Lighting the way to a fully connected university

Roehampton university

Paul Jones and Tom Greenrod talk about the benefits for a London university which has had a smartphone-accessible DALI control system installed.

The University of Roehampton, in the Borough of Wandsworth, planned to redevelop the Sir David Bell Building - named after the businessman, publisher and philanthropist who is also Chair of Council at the university - on the Digby Stuart Campus. This involved remodelling and extending two adjacent buildings to consolidate and improve facilities for the Department of Media Culture and Languages.

This included the creation of specialist teaching areas including film, television and sound studios, a 90+ seat cinema, photographic studios, cutting/editing suites and a flexible creative project space for the University’s new digital media course.

The scheme was also designed to provide accommodation for university-wide students facing support facilities such as Academic Services, Audio Visual Resources, Digital Learning and IT Services.

Seminar rooms were created to promote collaborative learning through a variety of flexible layouts; supported by extensive social learning and ‘commons’ spaces including the creation of a glazed courtyard.

The University of Roehampton appointed mechanical and electrical building services engineering company, Michael Jones & Associates, to design a new lighting control system, specifically for the Sir David Bell Building development.

What was the brief

The brief was that the university required a system which would enable staff to control lighting themselves with the added benefit of reducing energy usage. Typically, lighting can account for around 25 per cent of a university’s energy costs. Nationwide lighting controls specialist BEG Lighting Controls were approached by Michael Jones to provide a user friendly and flexible lighting control system to meet the university’s control criteria.

The company proposed a system which offers flexible, scalable DALI lighting control and, because it is Bluetooth-enabled it is easy to configure and change as room uses evolve, from changing scenes to adjusting the lights’ brightness. This DALI addressable system can be programmed simply and quickly using a smartphone and using the free-to-download app.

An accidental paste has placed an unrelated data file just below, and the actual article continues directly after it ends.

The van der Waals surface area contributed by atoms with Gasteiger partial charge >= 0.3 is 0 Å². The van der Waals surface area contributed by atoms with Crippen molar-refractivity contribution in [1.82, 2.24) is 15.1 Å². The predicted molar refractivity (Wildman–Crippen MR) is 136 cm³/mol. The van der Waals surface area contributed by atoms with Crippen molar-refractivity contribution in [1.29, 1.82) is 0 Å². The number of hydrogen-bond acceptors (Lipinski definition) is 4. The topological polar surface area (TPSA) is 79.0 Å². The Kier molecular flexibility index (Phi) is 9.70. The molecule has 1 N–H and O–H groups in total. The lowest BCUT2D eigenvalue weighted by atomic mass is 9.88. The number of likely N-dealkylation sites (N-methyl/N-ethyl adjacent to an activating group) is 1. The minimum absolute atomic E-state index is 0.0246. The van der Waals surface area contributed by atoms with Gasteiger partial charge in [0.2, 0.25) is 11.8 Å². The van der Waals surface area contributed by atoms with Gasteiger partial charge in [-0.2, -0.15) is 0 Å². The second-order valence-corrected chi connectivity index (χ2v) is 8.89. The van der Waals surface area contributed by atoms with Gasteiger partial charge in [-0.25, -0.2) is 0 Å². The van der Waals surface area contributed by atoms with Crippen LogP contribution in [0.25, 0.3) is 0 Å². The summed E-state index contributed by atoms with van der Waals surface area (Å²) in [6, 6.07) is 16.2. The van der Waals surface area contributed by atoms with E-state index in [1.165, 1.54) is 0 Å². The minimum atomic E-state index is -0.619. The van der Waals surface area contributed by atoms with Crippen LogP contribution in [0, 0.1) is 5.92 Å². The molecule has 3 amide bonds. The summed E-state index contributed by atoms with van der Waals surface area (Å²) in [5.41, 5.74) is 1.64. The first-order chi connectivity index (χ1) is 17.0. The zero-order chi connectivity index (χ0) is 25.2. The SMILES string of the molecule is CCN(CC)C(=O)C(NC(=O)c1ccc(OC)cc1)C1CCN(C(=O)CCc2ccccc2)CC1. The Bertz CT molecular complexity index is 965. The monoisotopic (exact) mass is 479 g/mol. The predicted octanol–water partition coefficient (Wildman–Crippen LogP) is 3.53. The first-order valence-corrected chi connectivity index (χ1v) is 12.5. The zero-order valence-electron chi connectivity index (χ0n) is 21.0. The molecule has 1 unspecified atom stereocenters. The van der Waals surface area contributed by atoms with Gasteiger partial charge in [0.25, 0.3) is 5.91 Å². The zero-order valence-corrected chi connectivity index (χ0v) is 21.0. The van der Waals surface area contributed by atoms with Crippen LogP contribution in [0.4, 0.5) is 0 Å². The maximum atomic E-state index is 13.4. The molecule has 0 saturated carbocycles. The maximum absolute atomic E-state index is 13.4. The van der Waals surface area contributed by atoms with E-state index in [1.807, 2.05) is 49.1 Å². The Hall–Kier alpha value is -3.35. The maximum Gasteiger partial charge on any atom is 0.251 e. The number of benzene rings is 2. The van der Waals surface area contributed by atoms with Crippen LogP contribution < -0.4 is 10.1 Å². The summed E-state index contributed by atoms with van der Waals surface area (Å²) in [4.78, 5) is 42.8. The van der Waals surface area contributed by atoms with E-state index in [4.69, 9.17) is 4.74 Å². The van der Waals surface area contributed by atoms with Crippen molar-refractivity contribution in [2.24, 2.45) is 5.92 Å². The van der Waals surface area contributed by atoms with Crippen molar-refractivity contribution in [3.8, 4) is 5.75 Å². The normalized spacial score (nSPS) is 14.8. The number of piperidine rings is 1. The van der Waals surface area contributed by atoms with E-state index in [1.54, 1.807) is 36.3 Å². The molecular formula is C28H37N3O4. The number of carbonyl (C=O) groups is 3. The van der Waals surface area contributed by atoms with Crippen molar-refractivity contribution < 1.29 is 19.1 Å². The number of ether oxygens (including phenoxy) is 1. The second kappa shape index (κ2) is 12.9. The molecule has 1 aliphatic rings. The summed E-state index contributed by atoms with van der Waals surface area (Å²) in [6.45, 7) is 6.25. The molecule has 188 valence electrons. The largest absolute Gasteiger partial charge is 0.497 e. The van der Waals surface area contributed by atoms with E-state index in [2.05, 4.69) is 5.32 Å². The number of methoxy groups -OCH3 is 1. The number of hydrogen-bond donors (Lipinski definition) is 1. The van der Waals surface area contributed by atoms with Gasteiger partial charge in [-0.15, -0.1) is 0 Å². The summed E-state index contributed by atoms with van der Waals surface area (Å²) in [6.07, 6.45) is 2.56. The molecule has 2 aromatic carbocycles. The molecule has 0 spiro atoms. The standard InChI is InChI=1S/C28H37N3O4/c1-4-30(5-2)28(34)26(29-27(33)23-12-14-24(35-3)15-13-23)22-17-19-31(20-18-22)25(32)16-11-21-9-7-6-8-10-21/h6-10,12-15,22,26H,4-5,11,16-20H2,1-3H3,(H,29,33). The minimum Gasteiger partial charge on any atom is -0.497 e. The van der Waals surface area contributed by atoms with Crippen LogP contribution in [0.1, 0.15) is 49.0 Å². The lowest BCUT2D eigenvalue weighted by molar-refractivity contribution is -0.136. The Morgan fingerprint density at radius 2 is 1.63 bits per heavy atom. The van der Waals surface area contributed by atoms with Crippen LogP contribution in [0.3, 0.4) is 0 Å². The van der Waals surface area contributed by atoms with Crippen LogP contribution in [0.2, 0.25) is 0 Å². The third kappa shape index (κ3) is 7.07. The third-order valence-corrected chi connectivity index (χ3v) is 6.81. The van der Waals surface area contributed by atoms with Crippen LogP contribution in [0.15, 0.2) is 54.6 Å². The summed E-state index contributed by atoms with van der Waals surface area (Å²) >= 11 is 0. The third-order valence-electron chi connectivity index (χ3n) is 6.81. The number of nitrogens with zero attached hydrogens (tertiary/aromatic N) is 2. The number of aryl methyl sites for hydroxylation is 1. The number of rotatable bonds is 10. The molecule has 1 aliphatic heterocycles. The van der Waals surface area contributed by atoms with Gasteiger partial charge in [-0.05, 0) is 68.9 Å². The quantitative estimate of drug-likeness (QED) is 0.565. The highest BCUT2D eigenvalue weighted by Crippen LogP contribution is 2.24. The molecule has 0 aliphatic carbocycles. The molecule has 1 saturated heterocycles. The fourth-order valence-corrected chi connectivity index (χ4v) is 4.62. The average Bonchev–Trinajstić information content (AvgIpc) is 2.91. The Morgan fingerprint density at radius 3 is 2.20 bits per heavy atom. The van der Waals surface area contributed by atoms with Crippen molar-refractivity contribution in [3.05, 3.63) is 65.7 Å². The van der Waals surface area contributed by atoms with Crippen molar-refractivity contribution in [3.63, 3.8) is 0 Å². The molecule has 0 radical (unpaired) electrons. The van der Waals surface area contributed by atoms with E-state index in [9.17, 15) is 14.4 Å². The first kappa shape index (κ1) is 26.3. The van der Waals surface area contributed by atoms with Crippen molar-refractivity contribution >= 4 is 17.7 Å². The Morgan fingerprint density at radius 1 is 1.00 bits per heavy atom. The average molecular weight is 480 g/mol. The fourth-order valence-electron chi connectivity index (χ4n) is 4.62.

Tom Greenrod, said: “The controls system was mapped out and approved for use by the university in the majority of areas such as teaching rooms, open plan and cellular offices, seminar rooms, studios, computer labs and in the cinema/lecture theatre where occupancy detection and/or scene control was required.

“In the teaching rooms, the university required constant light level control with absence detection and a scene for presenting. This was achieved using a mains power supply and a bus linking all of the luminaires, the multi-sensor and a push button module. This module was located behind a two-gang switch plate with two push to make retractive switches.

Roehampton University 2

“One switch was used for absence and daylight linking and the second for a pre-set scene. The multi-sensor in this situation was used in absence mode but can also be used in presence mode or even work as a photocell. These changes are made to the settings via the app. There is an option for de-activating the multi-sensor if required.

“The lecture theatre required six scenes and this was achieved using the Bluetooth push button module and a second non-Bluetooth module. Using a second push button module the number of scenes available is increased to eight. A maximum of 16 scenes can be obtained using four modules.”

The system provided orientation lighting to give some illumination to an area when it is unoccupied, avoiding unlit areas and providing a safe and secure environment. There is also another option, called the ‘Follow Me’ feature where lighting will ramp up and down in relation to the movement of a person. This is beneficial in corridors and in stairwells to minimise the energy usage.

In the remaining areas where a less flexible lighting control solution was required, broadcast sensors were used. At the end of the project, a handover was carried out and training given to University staff by company specialists to ensure operators were fully aware of how to use the system and how changes could be made if required. 

Paul Jones, said: “We’re proud to have been involved in this fantastic project with the University of Roehampton working alongside Michael Jones & Associates.

“The university required a clear and defined lighting control solution which would enable them to operate lighting themselves and, as a consequence, reduce its energy costs. DALI-LINK is easy to use and enables university staff to control room lighting and scene selection individually at a touch of a button from a smartphone using the app.

Paul Jones and Tom Greenrod are Controls Sales Director and Specification Director for BEG Lighting Controls. 

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